When officers came out to the car to investigate what was going on, they found Cunliffe asleep in the front seat. Cunliffe told the officers he was just looking for a place to rest his weary bones.
And can you blame the guy? For Pete's sake, he was arrested at 3 a.m. for stealing the cab and he probably didn't get a whole lot of sleep in the slammer"“what between getting his fingerprints and mug shots taken, not to mention having to defend himself. The whole ordeal must have been terribly exhausting.
Last week, something similar happened in Lexington, Massachusetts: A hospital worker was returning to her car after a late shift when she found two strange men asleep in it.
It just goes to show you that both criminals and pedestrians need more safe, not to mention comfortable, places to nap. Where was the pooped-out Cunliffe supposed to rest his head if not on the plush seat of a police vehicle he surprisingly managed his way into? Back in the hoosegow? What a nightmare that place is.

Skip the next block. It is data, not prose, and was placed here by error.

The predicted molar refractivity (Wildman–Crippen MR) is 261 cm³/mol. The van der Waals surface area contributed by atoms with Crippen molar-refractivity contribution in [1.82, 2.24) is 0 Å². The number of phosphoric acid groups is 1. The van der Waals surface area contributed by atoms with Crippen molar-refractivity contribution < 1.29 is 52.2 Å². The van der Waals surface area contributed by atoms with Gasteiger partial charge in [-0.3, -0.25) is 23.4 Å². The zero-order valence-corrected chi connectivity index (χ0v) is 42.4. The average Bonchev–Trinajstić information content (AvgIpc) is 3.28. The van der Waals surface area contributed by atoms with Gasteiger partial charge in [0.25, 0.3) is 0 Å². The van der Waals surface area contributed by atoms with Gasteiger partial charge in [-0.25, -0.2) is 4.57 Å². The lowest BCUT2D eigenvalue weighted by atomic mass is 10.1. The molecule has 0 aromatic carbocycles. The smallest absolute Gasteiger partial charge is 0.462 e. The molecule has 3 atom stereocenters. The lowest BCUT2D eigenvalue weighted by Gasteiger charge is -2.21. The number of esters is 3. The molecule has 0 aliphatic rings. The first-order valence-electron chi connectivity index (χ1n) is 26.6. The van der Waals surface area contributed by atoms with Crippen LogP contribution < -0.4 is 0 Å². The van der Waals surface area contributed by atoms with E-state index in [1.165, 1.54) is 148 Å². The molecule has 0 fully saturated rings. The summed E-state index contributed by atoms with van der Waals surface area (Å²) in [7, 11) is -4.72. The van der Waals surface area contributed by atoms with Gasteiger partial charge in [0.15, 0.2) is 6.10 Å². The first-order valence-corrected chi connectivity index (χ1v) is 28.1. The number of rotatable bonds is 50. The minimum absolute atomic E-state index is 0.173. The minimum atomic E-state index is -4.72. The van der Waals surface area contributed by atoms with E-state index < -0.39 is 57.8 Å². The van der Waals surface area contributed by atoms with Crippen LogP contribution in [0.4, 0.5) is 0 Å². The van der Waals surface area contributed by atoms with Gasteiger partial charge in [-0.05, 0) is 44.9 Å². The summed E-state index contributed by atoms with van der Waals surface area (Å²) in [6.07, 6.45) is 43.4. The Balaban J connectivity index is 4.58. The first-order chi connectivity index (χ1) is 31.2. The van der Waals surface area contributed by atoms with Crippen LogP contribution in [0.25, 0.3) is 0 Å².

The truth of the matter is that there are so few places for the fatigued and drowsy to catch some spontaneous z's outside their own homes. Look at these limited options:
- Fall asleep in a coffee shop and you get looked at funny
- Nap too long on a moving bus, and the driver's going to wake you up
- Pass out in the middle of a public park and the birds will peck at you. Then come the ants.
City of Boston! Let this incident, and incidents like it, force you to reconsider your urban design! Maybe fewer universities, and more napperies (a word I invented meaning places for napping).